Wednesday, February 18, 2015


Nobody likes rejection. It sucks. Whether personally or professionally, it can make you feel worthless and make you question yourself or what you have to offer a school or job. It can make you compare yourself to others and wonder what the others had that you didn't. At one time, or many, we have felt the bitch slap of rejection. After all, rejection is part of life. I think the amazing part of rejection is how that individual responds. For me, it's been a learning process, but I am confident to say that today I am in the phase of accepting rejection by seeing it as something good. As I look back on all the instances I have been rejected, I can see myself coping with any of the following:

Rejection Doesn't Have to Be Scary 
Receiving hundreds of rejection letters from social work agencies, non-profits and other jobs I may have applied for was frustrating. I had the experience, I had the degree, but why weren't these people hiring me? I can see now that I was being re-directed, towards something better, in life. I accepted a position that allows me to share my love of swimming and active lifestyle with kids of all ages. Sure, it may not be what my degree is in, but for time being, it's what I love. So, maybe receiving all those rejections was a good thing.

You Can't Be Everything to People, And That's Okay!
Don't chase people in life. Work hard and be you. Live a life that makes you happy, not trying to conform into what makes someone else happy. The right people who belong in your life will come find you and stay. You do you. This is something I continue to work on. Life's a mess, but you learn a lot through the messiness. If someone doesn't appreciate the way you talk or how much you talk, your compassion and caring for all people, then sucks for them, they just let a great person go. Rejection doesn't mean you aren't good enough; it means the other person failed to see what you have to offer.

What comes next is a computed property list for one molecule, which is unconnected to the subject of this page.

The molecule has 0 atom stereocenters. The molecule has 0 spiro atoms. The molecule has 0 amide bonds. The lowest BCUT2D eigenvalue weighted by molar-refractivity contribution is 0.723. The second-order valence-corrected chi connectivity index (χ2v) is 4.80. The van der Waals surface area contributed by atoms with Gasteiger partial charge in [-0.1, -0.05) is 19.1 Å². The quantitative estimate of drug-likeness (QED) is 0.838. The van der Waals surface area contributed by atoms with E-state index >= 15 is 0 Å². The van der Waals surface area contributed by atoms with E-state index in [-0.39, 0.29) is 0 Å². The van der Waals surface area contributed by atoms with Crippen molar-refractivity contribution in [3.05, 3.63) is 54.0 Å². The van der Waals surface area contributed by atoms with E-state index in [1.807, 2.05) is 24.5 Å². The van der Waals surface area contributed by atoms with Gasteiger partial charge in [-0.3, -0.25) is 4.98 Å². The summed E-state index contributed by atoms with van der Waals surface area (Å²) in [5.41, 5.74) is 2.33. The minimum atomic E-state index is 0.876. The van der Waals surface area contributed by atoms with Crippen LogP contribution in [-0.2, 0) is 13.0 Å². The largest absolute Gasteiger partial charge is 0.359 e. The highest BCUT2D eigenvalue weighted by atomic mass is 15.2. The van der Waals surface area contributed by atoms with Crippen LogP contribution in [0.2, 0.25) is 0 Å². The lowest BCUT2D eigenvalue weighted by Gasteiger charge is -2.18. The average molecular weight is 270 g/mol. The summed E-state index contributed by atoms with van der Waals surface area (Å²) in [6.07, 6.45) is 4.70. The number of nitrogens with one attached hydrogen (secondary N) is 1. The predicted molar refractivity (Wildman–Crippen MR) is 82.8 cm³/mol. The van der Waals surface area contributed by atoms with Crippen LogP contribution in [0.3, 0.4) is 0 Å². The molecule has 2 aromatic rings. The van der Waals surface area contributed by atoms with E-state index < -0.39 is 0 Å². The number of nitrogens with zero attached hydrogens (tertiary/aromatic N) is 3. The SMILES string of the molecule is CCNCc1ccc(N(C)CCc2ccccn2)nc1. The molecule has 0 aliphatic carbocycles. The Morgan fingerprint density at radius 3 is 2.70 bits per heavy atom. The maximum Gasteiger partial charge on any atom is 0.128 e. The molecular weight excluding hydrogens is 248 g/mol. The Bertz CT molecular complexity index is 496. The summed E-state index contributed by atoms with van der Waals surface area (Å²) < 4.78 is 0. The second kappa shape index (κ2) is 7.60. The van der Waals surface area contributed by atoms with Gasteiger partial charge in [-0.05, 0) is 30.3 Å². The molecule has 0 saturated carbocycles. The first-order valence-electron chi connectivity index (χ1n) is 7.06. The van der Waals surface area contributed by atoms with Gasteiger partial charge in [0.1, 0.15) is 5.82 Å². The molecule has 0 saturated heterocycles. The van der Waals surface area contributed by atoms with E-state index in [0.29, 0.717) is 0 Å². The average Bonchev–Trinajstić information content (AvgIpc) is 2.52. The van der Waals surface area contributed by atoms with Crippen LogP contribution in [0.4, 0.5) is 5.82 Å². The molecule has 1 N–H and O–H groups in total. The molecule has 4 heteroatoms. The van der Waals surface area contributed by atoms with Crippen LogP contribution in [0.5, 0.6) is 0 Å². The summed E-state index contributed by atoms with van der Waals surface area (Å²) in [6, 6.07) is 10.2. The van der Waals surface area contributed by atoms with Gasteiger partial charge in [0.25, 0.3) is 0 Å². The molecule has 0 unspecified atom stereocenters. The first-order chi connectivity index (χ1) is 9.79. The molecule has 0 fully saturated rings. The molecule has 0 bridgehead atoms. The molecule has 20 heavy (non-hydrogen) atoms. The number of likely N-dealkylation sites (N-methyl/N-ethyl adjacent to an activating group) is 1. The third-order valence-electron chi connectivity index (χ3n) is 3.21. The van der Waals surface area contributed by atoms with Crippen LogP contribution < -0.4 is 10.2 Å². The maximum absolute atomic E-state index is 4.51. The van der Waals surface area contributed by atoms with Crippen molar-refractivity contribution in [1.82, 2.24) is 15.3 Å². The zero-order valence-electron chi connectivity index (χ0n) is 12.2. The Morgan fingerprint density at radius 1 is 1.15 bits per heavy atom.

Build Up Tolerance
After receiving the first, I don't know, say thirty job rejections, I was over it. The more you put yourself out there and be vulnerable to others and receive feedback and criticism, the more you'll build up that tolerance. You'll get to a point, that I did in jobs, where it doesn't hurt when another e-mail comes in and rejects you. Oprah Winfrey said, "I don't want anyone who doesn't want me."

Sometimes We Need a Reminder That We're Human
And sometimes being human sucks. Humans all fear rejection, want attention, crave affection, and dreams of perfection. We're human. We have flaws but those flaws are what makes us, us. Rejection sometimes bumps us out of something that we thought was great and humbles us to see that, yes, we are still human.

It Allows You to (Finally) Stop Obsessing 
In relationships, the question of what are we? Was that a date? Are we a thing? Will he call? Should I call? Does he think I'm annoying? Should I have said or done something differently? We can drive ourselves insane trying to figure out what the other person is feeling of thinking about us. Getting an honest "I'm not into you" or "You're smothering me" is a great way to stop the obsessing. Now we can move on. For me, it's like a big, THANK YOU. It's one less thing I can obsess over.

Your Creative Juices Start Flowing - It Makes a Good Story